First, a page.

Ten years ago today Sarah and I got up worried and early to begin one of the longest days of our lives. We travelled to the Royal Hospital here in Liverpool, to the Rapid Diagnosis Clinic, to find out what we found out.
And ten years later part of me finds it hard to travel back to what Sarah has written here. But most of me is immensely relieved, and grateful, that she is alive to write it. And that the years have in no way dimmed her fire and passion for our National Health Service, or her determination to keep it safe from officious predators, as you’ll see when you read on.
This is me on the 22nd of February 2007. It is the day after I was diagnosed with breast cancer, age 43.
So today, the 21st of February 2017, marks ten years from that diagnosis. There is no whoop of delight, no fist pumps here. No, this is not a celebration. It is a mere observation of a fact, a fact that I am still here to observe. And of all the questions I asked that day ten years ago during the hours in the hospital, the main question, the one I remember the most, was when I said, ‘Will I die?’
But thanks to modern medicine and surgery, some great doctors and surgeons, a hefty dose of luck and some of my own tenacity, I did not die of breast cancer. At least, I haven’t so far. Continue reading “Ten years”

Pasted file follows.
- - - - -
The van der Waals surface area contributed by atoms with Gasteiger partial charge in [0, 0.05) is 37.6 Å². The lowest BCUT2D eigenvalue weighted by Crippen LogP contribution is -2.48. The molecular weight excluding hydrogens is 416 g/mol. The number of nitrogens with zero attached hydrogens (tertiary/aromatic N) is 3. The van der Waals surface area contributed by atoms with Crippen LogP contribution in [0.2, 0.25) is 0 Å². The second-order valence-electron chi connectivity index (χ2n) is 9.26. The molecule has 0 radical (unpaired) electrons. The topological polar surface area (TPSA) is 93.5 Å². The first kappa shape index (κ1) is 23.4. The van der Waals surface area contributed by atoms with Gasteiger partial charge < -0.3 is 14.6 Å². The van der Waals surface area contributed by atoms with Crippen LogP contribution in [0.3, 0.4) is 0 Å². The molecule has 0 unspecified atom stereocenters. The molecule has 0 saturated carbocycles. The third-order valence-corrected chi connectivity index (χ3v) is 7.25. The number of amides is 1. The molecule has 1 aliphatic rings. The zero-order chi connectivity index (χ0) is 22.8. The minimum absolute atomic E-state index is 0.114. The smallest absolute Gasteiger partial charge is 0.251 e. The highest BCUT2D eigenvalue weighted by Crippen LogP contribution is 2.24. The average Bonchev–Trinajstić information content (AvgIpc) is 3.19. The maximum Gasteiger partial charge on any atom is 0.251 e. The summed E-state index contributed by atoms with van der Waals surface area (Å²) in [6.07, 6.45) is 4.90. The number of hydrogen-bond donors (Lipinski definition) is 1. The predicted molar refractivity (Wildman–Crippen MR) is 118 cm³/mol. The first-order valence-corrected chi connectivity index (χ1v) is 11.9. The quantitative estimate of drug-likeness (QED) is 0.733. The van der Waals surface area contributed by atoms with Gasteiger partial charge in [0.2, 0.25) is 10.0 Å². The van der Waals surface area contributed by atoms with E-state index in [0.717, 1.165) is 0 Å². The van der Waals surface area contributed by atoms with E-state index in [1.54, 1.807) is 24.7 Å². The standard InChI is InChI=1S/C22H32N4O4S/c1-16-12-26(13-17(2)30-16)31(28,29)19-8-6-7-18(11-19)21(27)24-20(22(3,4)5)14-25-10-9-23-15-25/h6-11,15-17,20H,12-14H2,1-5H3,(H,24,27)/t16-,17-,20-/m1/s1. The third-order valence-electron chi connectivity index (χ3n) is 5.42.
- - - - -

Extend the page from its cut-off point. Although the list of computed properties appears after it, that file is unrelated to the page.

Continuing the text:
As you may know I don’t generally review books on here. In fact I question the value of all reviews, our tastes in all manner of things being so different. But I do want to briefly recommend something extraordinary that I’ve just finished reading, so here goes.
‘Harry’s Last Stand’ is a 91 year old man’s testament about growing up in the great depression of the 1920s and 30s, fighting Nazism in the Second World War, and finally creating a green and pleasant land in Britain with the NHS and the social welfare safety net in the 1940s and beyond.
A joint post today by two of the boys from Mr Keith’s class in 1965.
Sparked by lots of comments on here and on Twitter about the awfulness of blancmange a few days ago, even involving the band Blancmange themselves in the end, I thought it might be good, in a perverse sort of way, to do a post about the general awfulness of food in the 1960s.
So I got in touch with Barry Ward, hero of the 1963 birthday party incident and one of my boyhood best friends, and suggested we both dredge through our food memories. Which we duly did.